The Making of a Farm: From Outside In

The Making of a Farm: From Outside In

It started in the dead of the night. Lying in bed, with my partner snoring gently beside me, scrolling aimlessly through property listings. It's a sport of mine, searching for houses I'm probably not going to buy. My eyes were dry and half-closed with fatigue, and just as I was about to submit to sleep, I saw it flash up on the screen. A derelict cottage on 90 acres, in a place I'd never heard of, not far from the historic town of Braidwood.

I whispered into the almost darkness. "I've found something". Ten minutes later we'd agreed to take a look at the place and the sound of relaxed breathing carried on.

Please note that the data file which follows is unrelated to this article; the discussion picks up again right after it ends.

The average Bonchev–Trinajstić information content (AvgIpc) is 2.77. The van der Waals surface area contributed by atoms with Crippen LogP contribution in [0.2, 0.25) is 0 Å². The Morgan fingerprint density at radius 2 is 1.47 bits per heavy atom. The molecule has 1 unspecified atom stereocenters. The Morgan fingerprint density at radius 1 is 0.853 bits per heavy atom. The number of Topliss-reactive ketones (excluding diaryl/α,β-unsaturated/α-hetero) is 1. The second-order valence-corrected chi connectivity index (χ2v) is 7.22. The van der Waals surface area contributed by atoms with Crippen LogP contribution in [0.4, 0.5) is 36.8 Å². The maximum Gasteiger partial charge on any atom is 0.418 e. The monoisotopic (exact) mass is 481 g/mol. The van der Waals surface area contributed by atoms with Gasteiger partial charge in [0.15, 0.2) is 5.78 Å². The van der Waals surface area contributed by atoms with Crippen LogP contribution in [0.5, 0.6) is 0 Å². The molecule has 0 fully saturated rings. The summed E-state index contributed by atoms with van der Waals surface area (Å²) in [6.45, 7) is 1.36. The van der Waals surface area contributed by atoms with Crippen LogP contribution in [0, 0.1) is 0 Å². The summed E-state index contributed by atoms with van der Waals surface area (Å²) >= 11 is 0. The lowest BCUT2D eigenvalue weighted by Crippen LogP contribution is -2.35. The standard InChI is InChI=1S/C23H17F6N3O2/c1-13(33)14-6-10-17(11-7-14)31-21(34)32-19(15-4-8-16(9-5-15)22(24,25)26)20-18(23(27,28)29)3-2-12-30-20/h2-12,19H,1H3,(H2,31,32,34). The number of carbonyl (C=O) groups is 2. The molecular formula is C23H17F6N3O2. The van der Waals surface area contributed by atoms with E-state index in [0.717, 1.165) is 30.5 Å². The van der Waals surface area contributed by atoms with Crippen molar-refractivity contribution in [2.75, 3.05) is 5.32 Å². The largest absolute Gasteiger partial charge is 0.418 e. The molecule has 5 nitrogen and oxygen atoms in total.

Now I'm standing, gumboots partly submerged in the mud and an insect net draped over my head, vigorously swatting away a March fly that's mistaken my dark tracksuit pants for a Black Angus. This is our new life, or part of it, amidst the photo shoots, site visits, fabric swatches, childcare drops, spreadsheets and Zoom meetings. And it's the best thing we've ever done.

Let me introduce you to Juniper Grove. A ramshackle colonial cottage with tin strips ambitiously covering gaps between the timber slabs, a draughty hayshed wrapped in a patchwork of rusted corrugated iron sheets, and an overgrown orchard that stands stubbornly between the two buildings, crowded with cherry, apple, plum, pear, nectarine and quince trees. Neglected, yet flickering with charm and promise.

The empty paddocks, once occupied by dairy cows, will be shrouded in flowers and planted with trees, gently coaxed to form enchanting, fragrant, edible gardens. The old buildings will be given new life, reimagined as spaces to slow down and reenergise. This is a story about chasing dreams, celebrating good design and enjoying simple pleasures.

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